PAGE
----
5 Greet also the church that meets at their house. Greet my dear friend Epenetus, who was the first convert to Christ in the province of Asia.
5 Likewise greet the church that is in their house. Salute my wellbeloved Epaenetus, who is the firstfruits of Achaia unto Christ.
5 Greet also the church in their house. Greet my beloved Epaenetus, who was the first convert
5 to say nothing of the church that meets in their house. Hello to my dear friend Epenetus. He was the very first Christian in the province of Asia.
5 Likewise greet the church that is in their house. Greet my beloved Epaenetus, who is the firstfruits of Achaia to Christ.
5 Also give my greetings to the church that meets in their home. Greet my dear friend Epenetus. He was the first person from the province of Asia to become a follower of Christ.
19 The churches in the province of Asia send you greetings. Aquila and Priscilla greet you warmly in the Lord, and so does the church that meets at their house.
19 The churches of Asia salute you. Aquila and Priscilla salute you much in the Lord, with the church that is in their house.
19 The churches of Asia send you greetings. Aquila and Prisca, together with the church in their house, send you hearty greetings in the Lord.
19 The churches here in western Asia send greetings. Aquila, Priscilla, and the church that meets in their house say hello.
19 The churches of Asia greet you. Aquila and Priscilla greet you heartily in the Lord, with the church that is in their house.
19 The churches here in the province of Asia send greetings in the Lord, as do Aquila and Priscilla and all the others who gather in their home for church meetings.
(Read 1 Corinthians 16:19-24)
Christianity by no means destroys civility. Religion should promote a courteous and obliging temper towards all. Those give a false idea of religion, and reproach it, who would take encouragement from it to be sour and morose. And Christian salutations are not mere empty compliments; but are real expressions of good-will to others, and commend them to the Divine grace and blessing. Every Christian family should be as a Christian church. Wherever two or three are gathered together in the name of Christ, and he is among them, there is a church. Here is a solemn warning. Many who have Christ's name much in their mouths, have no true love to him in their hearts. None love him in truth, who do not love his laws, and keep his commandments. Many are Christians in name, who do not love Christ Jesus the Lord in sincerity. Such are separated from the people of God, and the favour of God. Those who love not the Lord Jesus Christ, must perish without remedy. Let us not rest in any religious profession where there is not the love of Christ, earnest desires for his salvation, gratitude for his mercies, and obedience to his commandments. The grace of our Lord Jesus Christ has in it all that is good, for time and for eternity. To wish that our friends may have this grace with them, is wishing them the utmost good. And this we should wish all our friends and brethren in Christ. We can wish them nothing greater, and we should wish them nothing less. True Christianity makes us wish those whom we love, the blessings of both worlds; this is meant in wishing the grace of Christ to be with them. The apostle had dealt plainly with the Corinthians, and told them of their faults with just severity; but he parts in love, and with a solemn profession of his love to them for Christ's sake. May our love be with all who are in Christ Jesus. Let us try whether all things appear worthless to us, when compared with Christ and his righteousness. Do we allow ourselves in any known sin, or in the neglect of any known duty? By such inquiries, faithfully made, we may judge of the state of our souls.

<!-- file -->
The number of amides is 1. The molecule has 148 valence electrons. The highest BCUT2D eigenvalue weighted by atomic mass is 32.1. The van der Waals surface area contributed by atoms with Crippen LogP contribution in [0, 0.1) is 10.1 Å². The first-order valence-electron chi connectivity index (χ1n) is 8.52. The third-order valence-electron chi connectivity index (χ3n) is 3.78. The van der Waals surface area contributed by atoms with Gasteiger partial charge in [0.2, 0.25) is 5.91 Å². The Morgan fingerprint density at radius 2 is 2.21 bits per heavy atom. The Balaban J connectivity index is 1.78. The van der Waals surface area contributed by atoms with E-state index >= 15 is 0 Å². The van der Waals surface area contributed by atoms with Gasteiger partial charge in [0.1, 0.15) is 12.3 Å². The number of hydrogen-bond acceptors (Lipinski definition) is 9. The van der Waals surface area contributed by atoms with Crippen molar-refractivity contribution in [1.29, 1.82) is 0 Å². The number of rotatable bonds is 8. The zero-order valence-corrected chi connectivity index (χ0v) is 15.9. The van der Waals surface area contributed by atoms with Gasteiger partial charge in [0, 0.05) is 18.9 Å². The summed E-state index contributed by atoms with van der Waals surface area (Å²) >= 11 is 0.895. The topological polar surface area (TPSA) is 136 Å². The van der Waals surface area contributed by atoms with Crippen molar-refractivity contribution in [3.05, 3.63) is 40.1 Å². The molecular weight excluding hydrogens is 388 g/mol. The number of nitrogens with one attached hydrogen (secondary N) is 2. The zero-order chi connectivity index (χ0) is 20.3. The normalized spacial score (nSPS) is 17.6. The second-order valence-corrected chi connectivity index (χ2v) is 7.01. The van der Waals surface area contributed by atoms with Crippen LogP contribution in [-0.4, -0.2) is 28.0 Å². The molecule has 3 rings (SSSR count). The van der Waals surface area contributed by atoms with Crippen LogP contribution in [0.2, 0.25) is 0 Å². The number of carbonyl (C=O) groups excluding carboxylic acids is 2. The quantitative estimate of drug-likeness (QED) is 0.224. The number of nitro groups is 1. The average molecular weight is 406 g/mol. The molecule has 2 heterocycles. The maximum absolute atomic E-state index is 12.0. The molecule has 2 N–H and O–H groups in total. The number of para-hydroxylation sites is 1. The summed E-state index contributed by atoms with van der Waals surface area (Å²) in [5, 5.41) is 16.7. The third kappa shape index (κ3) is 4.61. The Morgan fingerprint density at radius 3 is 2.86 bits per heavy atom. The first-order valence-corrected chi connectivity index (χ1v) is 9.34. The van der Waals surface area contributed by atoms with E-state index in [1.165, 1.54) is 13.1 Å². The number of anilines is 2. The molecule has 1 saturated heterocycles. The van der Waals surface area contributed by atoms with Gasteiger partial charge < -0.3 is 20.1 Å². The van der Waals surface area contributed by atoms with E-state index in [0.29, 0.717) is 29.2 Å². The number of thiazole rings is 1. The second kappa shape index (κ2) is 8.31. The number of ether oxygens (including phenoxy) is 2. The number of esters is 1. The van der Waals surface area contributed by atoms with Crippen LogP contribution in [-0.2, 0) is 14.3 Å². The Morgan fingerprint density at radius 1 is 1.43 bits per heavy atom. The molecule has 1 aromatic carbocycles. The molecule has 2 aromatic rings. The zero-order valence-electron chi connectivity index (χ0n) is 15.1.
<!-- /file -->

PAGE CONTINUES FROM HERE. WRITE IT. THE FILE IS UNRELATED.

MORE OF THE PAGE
2 also to Apphia our sister and Archippus our fellow soldier-and to the church that meets in your home:
2 And to our beloved Apphia, and Archippus our fellowsoldier, and to the church in thy house:
2 and Apphia our sister and Archippus our fellow soldier, and the church in your house:
2 also to our sister Apphia, to Archippus, a real trooper, and to the church that meets in your house.
2 to the beloved
2 and to our sister Apphia, and to our fellow soldier Archippus, and to the church that meets in your house.
(Read Philemon 1:1-7)
Faith in Christ, and love to him, should unite saints more closely than any outward relation can unite the people of the world. Paul in his private prayers was particular in remembering his friends. We must remember Christian friends much and often, as their cases may need, bearing them in our thoughts, and upon our hearts, before our God. Different sentiments and ways in what is not essential, must not make difference of affection, as to the truth. He inquired concerning his friends, as to the truth, growth, and fruitfulness of their graces, their faith in Christ, and love to him, and to all the saints. The good which Philemon did, was matter of joy and comfort to him and others, who therefore desired that he would continue and abound in good fruits, more and more, to God's honour.
Matthew Henry's Commentary on Romans 16:5
Commentary on Romans 16:1-16
(Read Romans 16:1-16)
Paul recommends Phebe to the Christians at Rome. It becomes Christians to help one another in their affairs, especially strangers; we know not what help we may need ourselves. Paul asks help for one that had been helpful to many; he that watereth shall be watered also himself. Though the care of all the churches came upon him daily, yet he could remember many persons, and send salutations to each, with particular characters of them, and express concern for them. Lest any should feel themselves hurt, as if Paul had forgotten them, he sends his remembrances to the rest, as brethren and saints, though not named. He adds, in the close, a general salutation to them all, in the name of the churches of Christ.